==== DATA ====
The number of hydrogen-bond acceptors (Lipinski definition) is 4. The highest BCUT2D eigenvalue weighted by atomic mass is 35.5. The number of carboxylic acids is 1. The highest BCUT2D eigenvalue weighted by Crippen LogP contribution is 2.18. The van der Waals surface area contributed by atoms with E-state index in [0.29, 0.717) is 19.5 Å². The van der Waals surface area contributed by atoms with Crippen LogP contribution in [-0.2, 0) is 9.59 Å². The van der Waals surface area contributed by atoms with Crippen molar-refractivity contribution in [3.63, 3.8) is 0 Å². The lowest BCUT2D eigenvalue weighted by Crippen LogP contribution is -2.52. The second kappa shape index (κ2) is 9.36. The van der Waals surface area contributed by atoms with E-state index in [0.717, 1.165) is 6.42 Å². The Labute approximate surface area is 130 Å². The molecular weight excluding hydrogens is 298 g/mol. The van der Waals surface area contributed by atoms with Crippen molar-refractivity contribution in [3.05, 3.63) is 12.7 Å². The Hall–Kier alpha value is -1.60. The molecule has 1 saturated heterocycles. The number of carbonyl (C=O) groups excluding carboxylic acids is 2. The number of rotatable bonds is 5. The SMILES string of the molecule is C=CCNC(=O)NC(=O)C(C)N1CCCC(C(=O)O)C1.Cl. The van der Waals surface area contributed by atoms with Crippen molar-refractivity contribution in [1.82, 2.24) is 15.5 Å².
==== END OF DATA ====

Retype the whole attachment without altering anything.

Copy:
The number of hydrogen-bond acceptors (Lipinski definition) is 4. The highest BCUT2D eigenvalue weighted by atomic mass is 35.5. The number of carboxylic acids is 1. The highest BCUT2D eigenvalue weighted by Crippen LogP contribution is 2.18. The van der Waals surface area contributed by atoms with E-state index in [0.29, 0.717) is 19.5 Å². The van der Waals surface area contributed by atoms with Crippen LogP contribution in [-0.2, 0) is 9.59 Å². The van der Waals surface area contributed by atoms with Crippen molar-refractivity contribution in [3.63, 3.8) is 0 Å². The lowest BCUT2D eigenvalue weighted by Crippen LogP contribution is -2.52. The second kappa shape index (κ2) is 9.36. The van der Waals surface area contributed by atoms with E-state index in [0.717, 1.165) is 6.42 Å². The Labute approximate surface area is 130 Å². The molecular weight excluding hydrogens is 298 g/mol. The van der Waals surface area contributed by atoms with Crippen molar-refractivity contribution in [3.05, 3.63) is 12.7 Å². The Hall–Kier alpha value is -1.60. The molecule has 1 saturated heterocycles. The number of carbonyl (C=O) groups excluding carboxylic acids is 2. The number of rotatable bonds is 5. The SMILES string of the molecule is C=CCNC(=O)NC(=O)C(C)N1CCCC(C(=O)O)C1.Cl. The van der Waals surface area contributed by atoms with Crippen molar-refractivity contribution in [1.82, 2.24) is 15.5 Å².